Cruise Line Ads Get Caught in a Coronavirus News Cycle

The CNN show “Erin Burnett OutFront” spent much of its time on Friday focused, like many other news programs, on the coronavirus outbreak and the thousands of people isolated on the Grand Princess cruise ship near California.

During the commercial break, one spot stood out: an upbeat ad for Norwegian Cruise Line, a competitor.

It was one of many awkward ad placements as companies try to reach skittish customers while protecting their brands from becoming collateral damage in the growing coronavirus outbreak.

Norwegian, which declined to comment, has paid nearly $10 million for digital ads so far this year on Facebook, Wayfair, Expedia and other sites, compared with $2.4 million at the same time last year. Competitors like Carnival Cruise Line, Disney Cruise Line, Royal Caribbean Cruises and Viking Cruises have also increased their spending on advertising, according to the advertising analytics platform Pathmatics.

In the past two weeks, nearly $6 million in television ads from cruise companies have appeared during NBC’s Super Tuesday coverage, CBS’s debate programming, and shows like “The Voice” and “Law & Order: Special Victims Unit,” according to the measurement company iSpot.TV.

Many of the ads have ended up alongside unflattering reports about cruises, positioned next to stories about quarantines and government warnings. CNN is working with cruise lines like Norwegian and other travel companies to move commercials to future times. But other spots were placed in milliseconds through an automated bidding process, created to help companies better target consumers.

The coronavirus outbreak has tested the appeal of placing ads by machine. This weekend, several digital publications found their articles dotted with ads for face masks, which the surgeon general has urged the public to stop buying. Disneyland ads appeared on Twitter next to news alerts about neighboring Los Angeles County’s declaring a local health emergency. The delayed James Bond film “No Time to Die” was promoted near headlines about the coronavirus death toll.

“It used to be pretty easy — broadcasters had a few ad slots, they had a direct relationship with the advertisers, and they knew which ones they needed to be hyper vigilant about,” said Mike Zaneis, a co-founder of the training organization Brand Safety Institute. “Now, the scale creates a huge challenge: There might be 10,000 stories a day about coronavirus, there may be 100 different advertisers serving ads, and they’re different based on who’s watching and what platform it’s on.”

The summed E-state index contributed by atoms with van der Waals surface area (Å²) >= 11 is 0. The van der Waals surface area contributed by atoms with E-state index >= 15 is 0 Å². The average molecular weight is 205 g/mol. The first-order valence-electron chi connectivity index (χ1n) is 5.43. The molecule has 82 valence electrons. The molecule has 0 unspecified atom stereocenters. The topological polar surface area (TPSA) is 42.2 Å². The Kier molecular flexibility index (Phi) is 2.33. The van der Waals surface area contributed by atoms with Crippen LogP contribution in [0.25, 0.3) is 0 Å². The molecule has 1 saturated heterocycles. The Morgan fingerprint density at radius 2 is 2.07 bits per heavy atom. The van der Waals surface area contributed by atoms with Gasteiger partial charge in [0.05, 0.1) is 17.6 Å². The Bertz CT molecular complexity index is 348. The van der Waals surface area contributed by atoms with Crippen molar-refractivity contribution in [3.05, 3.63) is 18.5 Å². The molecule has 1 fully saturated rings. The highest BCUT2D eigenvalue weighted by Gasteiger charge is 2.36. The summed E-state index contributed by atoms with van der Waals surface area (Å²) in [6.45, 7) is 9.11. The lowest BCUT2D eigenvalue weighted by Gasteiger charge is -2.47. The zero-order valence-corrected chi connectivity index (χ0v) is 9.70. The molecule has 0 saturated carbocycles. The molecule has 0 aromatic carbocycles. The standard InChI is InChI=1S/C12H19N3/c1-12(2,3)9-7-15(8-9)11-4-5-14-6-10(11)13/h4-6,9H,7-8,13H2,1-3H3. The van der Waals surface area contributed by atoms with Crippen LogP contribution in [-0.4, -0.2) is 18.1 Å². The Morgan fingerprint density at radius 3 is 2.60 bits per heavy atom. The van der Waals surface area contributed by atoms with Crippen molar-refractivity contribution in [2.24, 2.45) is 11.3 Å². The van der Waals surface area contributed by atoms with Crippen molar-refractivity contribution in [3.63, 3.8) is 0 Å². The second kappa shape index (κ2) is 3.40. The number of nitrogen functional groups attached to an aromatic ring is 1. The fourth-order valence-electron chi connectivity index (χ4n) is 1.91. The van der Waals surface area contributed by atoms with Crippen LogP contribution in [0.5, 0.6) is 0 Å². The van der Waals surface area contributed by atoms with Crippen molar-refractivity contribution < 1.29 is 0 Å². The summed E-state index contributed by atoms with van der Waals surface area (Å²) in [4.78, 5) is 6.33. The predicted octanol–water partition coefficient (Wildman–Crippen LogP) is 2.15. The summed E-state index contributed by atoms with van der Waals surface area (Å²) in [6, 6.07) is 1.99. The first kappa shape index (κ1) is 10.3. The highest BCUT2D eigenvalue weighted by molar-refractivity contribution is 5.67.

Companies are nervous about being associated with news about the outbreak. OpenSlate, an analytics firm that helps advertisers assess online video content, said nearly 500 out of 109,000 videos related to coronavirus on YouTube and Facebook promoted misinformation.

Many companies are blocking their ads from appearing next to sensitive terms linked to the coronavirus, creating keyword blacklists similar to the ones used to avoid stories about airplane crashes, mass shootings and impeachment proceedings. “Coronavirus” was the second-most-blocked term online last month behind “Trump,” according to the technology company Integral Ad Science.

In an increasingly divisive environment, some companies regularly block thousands of keywords in an effort to sidestep backlash. But often, experts said, the caution leaves no room for gray areas and denies publishers much-needed advertising revenue. A cruise company might want to sidestep coronavirus content, but an automaker has less reason to keep its ads away from valuable consumers on reputable platforms.

“The use of the algorithm seems to be kind of a crutch,” said Ari Paparo, the chief executive of the ad tech start-up Beeswax, who recently pointed out valuable unfilled ad space on The New York Times’s website on Twitter.

The anxiety surrounding the outbreak is creating openings for shady marketers, said Joshua Lowcock, the chief digital and global brand safety officer for the marketing and media agency UM. Coronavirus is generating heavy news coverage, creating more space for ads. But as larger companies steer clear, the supply is being filled with bids from what he calls “profiteering opportunists.”